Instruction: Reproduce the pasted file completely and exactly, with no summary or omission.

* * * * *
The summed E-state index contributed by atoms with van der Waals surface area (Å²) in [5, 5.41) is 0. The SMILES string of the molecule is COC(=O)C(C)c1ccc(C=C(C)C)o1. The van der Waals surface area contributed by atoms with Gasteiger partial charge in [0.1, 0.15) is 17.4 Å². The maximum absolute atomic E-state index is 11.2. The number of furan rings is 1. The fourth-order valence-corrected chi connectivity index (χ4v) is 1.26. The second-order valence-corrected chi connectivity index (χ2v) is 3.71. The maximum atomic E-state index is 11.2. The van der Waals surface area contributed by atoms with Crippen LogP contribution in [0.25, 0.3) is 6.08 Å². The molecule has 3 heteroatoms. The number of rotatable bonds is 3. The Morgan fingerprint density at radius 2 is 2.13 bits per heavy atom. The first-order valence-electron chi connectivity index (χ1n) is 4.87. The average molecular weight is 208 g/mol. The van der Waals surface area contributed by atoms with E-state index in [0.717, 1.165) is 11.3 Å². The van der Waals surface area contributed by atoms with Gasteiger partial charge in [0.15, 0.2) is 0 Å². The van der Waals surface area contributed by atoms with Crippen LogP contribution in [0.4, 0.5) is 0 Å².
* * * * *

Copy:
The summed E-state index contributed by atoms with van der Waals surface area (Å²) in [5, 5.41) is 0. The SMILES string of the molecule is COC(=O)C(C)c1ccc(C=C(C)C)o1. The van der Waals surface area contributed by atoms with Gasteiger partial charge in [0.1, 0.15) is 17.4 Å². The maximum absolute atomic E-state index is 11.2. The number of furan rings is 1. The fourth-order valence-corrected chi connectivity index (χ4v) is 1.26. The second-order valence-corrected chi connectivity index (χ2v) is 3.71. The maximum atomic E-state index is 11.2. The van der Waals surface area contributed by atoms with Crippen LogP contribution in [0.25, 0.3) is 6.08 Å². The molecule has 3 heteroatoms. The number of rotatable bonds is 3. The Morgan fingerprint density at radius 2 is 2.13 bits per heavy atom. The first-order valence-electron chi connectivity index (χ1n) is 4.87. The average molecular weight is 208 g/mol. The van der Waals surface area contributed by atoms with E-state index in [0.717, 1.165) is 11.3 Å². The van der Waals surface area contributed by atoms with Gasteiger partial charge in [0.15, 0.2) is 0 Å². The van der Waals surface area contributed by atoms with Crippen LogP contribution in [0.4, 0.5) is 0 Å².